The ultimate child-like medical journal (no grumpy, scene-stealing, genetically engineered to be two-dimentional Krytponian General Zods allowed) is Medical Hypothesis. The staid and serious need not apply. No question that the glorious and insane ideas unleashed there could spark a revolution in medical treatment. The next generation is inspired, unplanned, and is blessed with the looks of Henry Cavill (he is training at Gym Jones for the MOS sequel, can you confirm this, Dallas?). Maybe. Or maybe it’s all an optimistic waste of time or craziness. You never know until the battle to the death that makes it all clear at the end of the summer blockbuster. Victoria Prince (with her shiny new MD and PhD in addition to her native awesomeness, not unlike like Natalie Portman in Thor) sent me an article from there about OCD and the gut microbiome.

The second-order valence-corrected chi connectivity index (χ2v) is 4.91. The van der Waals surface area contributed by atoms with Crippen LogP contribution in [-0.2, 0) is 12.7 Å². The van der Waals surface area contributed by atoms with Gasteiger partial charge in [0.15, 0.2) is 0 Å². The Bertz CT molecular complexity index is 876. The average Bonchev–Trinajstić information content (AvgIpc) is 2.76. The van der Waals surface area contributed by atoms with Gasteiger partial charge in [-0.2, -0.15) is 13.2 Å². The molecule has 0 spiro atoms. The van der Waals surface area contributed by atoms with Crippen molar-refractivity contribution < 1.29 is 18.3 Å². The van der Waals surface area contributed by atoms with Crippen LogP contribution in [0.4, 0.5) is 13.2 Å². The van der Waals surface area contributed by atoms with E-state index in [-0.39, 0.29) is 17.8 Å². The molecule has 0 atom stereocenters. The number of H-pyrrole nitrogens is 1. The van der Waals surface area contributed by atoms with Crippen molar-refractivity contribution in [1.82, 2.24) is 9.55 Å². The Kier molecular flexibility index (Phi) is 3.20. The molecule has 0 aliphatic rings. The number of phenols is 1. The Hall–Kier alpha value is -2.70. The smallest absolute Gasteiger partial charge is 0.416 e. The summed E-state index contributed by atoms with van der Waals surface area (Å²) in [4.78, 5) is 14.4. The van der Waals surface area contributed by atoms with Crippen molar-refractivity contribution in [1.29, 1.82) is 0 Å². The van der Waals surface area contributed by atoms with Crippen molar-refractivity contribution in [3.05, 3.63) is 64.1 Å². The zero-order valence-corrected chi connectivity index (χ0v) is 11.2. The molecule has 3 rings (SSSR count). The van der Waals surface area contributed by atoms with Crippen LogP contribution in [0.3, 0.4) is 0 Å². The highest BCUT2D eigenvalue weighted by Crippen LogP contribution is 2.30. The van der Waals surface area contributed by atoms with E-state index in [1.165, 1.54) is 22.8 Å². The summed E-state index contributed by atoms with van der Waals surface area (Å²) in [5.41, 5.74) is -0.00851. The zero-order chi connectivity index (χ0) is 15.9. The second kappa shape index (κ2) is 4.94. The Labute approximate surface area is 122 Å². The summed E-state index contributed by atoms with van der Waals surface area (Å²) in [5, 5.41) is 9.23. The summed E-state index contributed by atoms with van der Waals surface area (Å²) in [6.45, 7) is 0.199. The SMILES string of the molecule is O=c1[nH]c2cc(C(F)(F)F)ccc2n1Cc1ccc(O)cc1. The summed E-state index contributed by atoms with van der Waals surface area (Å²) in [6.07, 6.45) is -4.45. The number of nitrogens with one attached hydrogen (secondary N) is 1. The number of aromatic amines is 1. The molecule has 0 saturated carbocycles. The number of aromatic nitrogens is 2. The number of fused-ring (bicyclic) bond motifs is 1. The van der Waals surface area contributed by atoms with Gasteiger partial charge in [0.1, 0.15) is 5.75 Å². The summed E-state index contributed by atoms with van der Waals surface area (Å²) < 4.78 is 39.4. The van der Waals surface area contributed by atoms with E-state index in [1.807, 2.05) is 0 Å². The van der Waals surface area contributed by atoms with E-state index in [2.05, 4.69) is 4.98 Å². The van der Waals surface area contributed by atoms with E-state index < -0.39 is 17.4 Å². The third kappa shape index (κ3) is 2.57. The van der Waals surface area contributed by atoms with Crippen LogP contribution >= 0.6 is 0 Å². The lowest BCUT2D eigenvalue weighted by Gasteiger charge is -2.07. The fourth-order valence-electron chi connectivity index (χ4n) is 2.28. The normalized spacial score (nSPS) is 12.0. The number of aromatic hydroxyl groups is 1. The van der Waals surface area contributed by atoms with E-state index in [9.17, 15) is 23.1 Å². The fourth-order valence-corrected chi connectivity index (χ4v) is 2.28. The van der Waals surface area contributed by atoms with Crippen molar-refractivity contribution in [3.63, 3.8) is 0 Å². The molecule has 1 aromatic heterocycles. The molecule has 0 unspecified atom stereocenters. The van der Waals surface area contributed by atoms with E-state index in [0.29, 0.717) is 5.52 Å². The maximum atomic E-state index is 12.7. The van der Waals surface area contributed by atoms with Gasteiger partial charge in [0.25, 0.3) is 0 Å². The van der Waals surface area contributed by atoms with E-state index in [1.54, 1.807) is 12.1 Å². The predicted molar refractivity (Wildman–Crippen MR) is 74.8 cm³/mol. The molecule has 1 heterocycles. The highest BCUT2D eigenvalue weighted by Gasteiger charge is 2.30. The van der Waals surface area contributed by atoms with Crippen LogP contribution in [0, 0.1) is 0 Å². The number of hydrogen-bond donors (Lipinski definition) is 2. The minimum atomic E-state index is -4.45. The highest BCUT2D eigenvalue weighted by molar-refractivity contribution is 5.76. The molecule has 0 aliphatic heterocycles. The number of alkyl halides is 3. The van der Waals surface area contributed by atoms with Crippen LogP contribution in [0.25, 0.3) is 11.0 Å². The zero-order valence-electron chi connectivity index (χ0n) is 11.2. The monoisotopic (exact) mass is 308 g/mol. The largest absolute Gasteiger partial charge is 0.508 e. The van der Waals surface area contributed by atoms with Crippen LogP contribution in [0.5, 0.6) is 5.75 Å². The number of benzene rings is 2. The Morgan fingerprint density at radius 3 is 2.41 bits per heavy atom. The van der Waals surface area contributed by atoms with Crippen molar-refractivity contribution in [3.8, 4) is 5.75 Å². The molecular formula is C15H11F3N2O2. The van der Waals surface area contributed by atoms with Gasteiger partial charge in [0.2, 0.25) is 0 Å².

OCD I’ve always considered to be one of the more “organic” of mental disorders. More neurology, less psychology. Let’s not confuse it with obsessive compulsive tendencies that have led many a med student to success. No, OCD is a heart-breaking disorder, where people get stuck with unwelcome, repetitive, ego-dystonic thoughts and engage in uncomfortable compulsions to relieve the anxiety of those thoughts. Typical thoughts include pedophilia in a teacher who would never dream of harming students, or killing your own children, or stealing, or running over someone, or being contaminated by germs. (Hoarding is thought of as a variant of OCD, but is more responsive to treatments such as stimulants, which typically make OCD worse). Worsening OCD symptoms tend to be caused by pregnancy (even typical post-partum depression symptoms are OCD in nature, worries about the harming the baby, germophobia, etc.) and other stressful life events. It’s horrible but, in my experience, typically amenable to the standard treatment, therapy with an OCD specialist and high doses of SSRIs. Hardly paleo but neither is an appendectomy. Seriously, I’ve had patients who have led shadow lives for decades, bothered by these intrusive thoughts, who tried therapy after therapy, finally convinced to take an appropriate dose of medication who are suddenly free of the obsessions, the compulsions, and the constant mental torture. It’s an awakening. Sol to the native-born Kryptonian. Stretched the metaphor too far? Sorry, you are reading the wrong blog.